Your faves are leaving Netflix, as you've surely already heard, thrown into the inevitable money pit of dozens more streaming services. As networks pull back what they've licensed to Netflix (RIP The Office, Friends, and much of Disney's catalog), the streaming pioneer is continuing its shift toward original movies and shows. Yes, the carousel of Netflix Originals that you already struggle to choose between will become even more confusing a content mine.
Netflix still has a hold on the streaming market—for now. A Q2 letter to shareholders shared by the company yesterday suggested that competition is causing struggles. For the first time since 2011, Netflix lost subscribers with membership increases for the most recent quarter over 2 million subscribers fewer than projected, a "tumble" that Reuters claimed affected Wall Street's lower opening today. Also addressed in the letter was the company's continued shift to original content; as it has previously found when it has lost shows and movies, Netflix said, "our members shift over to enjoying our other great content" but remain on the platform. The upside now, it says, is that it'll have even more budget for those Netflix originals since it won't be throwing money at licensing. It would seem like a win.
But as the "Netflix Original" takes over more and more of Netflix, the very concept seems to be losing the clout it once had. While the flash of "Netflix Original" in the platform's library once alerted us to good, exciting stuff, there's now a glut of mediocre shows that make for nice background noise, but aren't quite worth anyone's complete focus. When it comes to movies and shows, it's increasingly obvious that the push for originals is out of necessity. We're getting too much content—and it's now much more hit or miss. While parts of the shareholders letter read like transparency, there's a heavy layer of spin on what's clearly a bad situation.
Let's take it back to 2013, when House of Cards was released as the platform's first big original series. It was a success with critics and viewers, becoming not only the first online-only show with wins at the Emmys but also Netflix's most-streamed show. Netflix's lineup soon became packed with high-budget original content: House of Cards started at $4.5 million per episode, while episodes of Hemlock Grove and Orange Is the New Black soon after hovered just under $4 million each.
Calling it the "golden age of television," the Atlantic suggested at the time, "TV is replacing movies as elite entertainment, because players like Netflix, HBO, and AMC are in an arms race for lush, high-quality shows." As recently as yesterday, the New York Times published, "Orange Is the New Black Taught Us What Netflix Was for."
Focusing on shows, we can consider user ratings on Metacritic. This analysis, of course, is cursory, but it suggests some trends. For one thing, the number of shows has gone up quite significantly, from just seven in 2013 to 26 titles in 2019 thus far. As that sample size has increased, so has the range in user-provided scores.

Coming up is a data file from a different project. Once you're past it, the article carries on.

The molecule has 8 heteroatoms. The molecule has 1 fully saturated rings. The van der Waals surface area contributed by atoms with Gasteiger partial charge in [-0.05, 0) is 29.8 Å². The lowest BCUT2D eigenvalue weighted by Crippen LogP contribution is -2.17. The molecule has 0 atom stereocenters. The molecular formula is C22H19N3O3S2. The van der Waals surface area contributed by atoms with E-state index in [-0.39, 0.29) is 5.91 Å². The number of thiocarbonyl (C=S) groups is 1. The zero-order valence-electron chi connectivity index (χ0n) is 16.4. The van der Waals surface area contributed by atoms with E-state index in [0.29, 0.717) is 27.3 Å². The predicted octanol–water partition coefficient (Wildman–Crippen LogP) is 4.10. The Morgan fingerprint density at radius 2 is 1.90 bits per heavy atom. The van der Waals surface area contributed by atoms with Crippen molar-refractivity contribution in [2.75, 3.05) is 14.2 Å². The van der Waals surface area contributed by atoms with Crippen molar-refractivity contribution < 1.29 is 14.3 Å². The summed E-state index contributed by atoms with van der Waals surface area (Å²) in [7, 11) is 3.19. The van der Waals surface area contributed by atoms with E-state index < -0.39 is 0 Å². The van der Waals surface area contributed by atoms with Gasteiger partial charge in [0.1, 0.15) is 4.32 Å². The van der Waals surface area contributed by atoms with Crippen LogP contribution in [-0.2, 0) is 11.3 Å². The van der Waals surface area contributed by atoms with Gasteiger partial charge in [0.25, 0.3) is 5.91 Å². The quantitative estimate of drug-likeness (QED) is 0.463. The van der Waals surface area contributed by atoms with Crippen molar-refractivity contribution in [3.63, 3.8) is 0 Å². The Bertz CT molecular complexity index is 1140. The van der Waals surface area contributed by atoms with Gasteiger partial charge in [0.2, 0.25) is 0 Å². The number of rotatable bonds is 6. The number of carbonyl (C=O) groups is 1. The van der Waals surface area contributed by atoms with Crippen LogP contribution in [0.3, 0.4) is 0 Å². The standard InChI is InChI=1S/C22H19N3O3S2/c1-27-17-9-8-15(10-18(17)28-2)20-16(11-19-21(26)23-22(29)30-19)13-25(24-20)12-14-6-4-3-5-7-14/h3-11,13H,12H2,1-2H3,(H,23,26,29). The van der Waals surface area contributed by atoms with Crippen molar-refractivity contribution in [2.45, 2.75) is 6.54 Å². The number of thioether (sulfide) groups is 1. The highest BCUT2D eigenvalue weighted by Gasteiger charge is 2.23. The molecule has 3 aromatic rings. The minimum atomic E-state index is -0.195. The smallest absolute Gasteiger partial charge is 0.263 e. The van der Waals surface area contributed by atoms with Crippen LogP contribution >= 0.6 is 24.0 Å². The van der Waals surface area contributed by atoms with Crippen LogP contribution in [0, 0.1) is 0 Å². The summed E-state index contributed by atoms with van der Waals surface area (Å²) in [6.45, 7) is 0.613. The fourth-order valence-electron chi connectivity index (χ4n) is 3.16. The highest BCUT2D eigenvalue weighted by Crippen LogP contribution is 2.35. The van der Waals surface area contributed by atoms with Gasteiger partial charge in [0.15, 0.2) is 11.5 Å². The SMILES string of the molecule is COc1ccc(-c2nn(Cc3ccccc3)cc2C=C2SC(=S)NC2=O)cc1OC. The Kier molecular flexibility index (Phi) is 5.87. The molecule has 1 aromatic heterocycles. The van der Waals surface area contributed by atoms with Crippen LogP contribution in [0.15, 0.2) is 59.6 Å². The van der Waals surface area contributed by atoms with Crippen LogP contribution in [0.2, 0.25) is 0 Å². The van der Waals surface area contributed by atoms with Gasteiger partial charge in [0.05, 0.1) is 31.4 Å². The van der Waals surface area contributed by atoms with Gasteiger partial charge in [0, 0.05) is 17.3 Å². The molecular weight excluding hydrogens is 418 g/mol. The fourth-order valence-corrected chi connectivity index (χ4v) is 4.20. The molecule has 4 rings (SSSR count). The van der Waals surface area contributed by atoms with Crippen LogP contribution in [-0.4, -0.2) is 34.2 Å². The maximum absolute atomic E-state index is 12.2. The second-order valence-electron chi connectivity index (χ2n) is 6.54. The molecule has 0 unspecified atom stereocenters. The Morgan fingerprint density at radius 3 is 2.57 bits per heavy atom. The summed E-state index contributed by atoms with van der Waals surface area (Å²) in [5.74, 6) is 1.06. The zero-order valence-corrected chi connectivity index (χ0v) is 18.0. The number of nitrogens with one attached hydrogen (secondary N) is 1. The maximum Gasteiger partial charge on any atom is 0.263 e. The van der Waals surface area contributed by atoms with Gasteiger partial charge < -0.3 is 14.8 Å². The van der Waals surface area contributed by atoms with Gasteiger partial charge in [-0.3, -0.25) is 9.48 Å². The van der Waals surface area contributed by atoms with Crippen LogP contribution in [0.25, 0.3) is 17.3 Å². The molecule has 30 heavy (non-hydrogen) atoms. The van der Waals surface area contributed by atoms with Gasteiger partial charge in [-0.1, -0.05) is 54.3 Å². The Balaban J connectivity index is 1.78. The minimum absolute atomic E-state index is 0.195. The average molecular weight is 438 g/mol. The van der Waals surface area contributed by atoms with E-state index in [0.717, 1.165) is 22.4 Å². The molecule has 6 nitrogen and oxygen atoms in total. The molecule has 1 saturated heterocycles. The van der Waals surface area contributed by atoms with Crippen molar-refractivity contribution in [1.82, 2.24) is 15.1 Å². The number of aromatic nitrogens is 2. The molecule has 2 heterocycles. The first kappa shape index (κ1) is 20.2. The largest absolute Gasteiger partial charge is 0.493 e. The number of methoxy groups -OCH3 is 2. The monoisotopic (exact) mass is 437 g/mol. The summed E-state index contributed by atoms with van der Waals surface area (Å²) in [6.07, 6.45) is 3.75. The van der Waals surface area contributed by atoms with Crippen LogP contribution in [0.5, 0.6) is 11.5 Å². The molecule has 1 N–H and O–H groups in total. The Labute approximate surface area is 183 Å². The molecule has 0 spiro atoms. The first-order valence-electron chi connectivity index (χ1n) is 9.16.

The best-rated show of 2013 was House of Cards, with a rating of 8.9 and its worst rated was Hemlock Grove, with a still decent 7.5, putting the range at just 1.4. With close to 50 original shows in 2017, that range increased to 7.5, after the fourth season of Bojack Horseman pulled in an 8.7 but Amy Schumer: The Leather Special got a sad 1.2. The two years since then have been slightly better, their user ratings brought up by hits like Making a Murderer and Stranger Things.
It's clear from its lineup of original options that Netflix is diversifying, and that's good: a platform full of nothing but noir-ish David Fincher shows would probably be kinda tiring. Now the category of "Netflix Originals" includes comedy specials, animated shows, a Bill Nye reboot, nature docs in the style of Planet Earth. Basically, there's something for nearly everyone, and judging by recent numbers from Netflix, that works because 15 of the platform's top 20 shows are originals. It's worth noting that the company doesn't often share its numbers and is quite selective about what it does share, so what we're seeing might also be just whatever's flattering.
In any case, that also means that the company seems to be spread a little thin—not just in terms of coverage but perhaps also in terms of money. According to tech news website The Information, Netflix has told its execs to be more cost-effective with film and TV projects, only greenlighting big-budget projects guaranteed to bring in a lot of viewers, compared to the past when money could go towards projects meant to "build industry credibility." Of course, it makes sense that if Netflix now has to rely more on original content, it inevitably can't spend as freely as it once did, and not everything is going to be as high-quality as House of Cards and Orange Is the New Black once were.
While a show's budget doesn't guarantee great results—Baz Luhrmann's The Getdown allegedly cost a record-breaking $120 million, but was canceled after one season—it might explain the increase in shows that feel more haphazard and made-for-TV, like the campy Chilling Adventures of Sabrina or reality-style shows like Tidying Up with Marie Kondo.
Taking a chance is important, sure. But it also makes it really hard to figure out what's actually worth watching.
This article originally appeared on VICE US.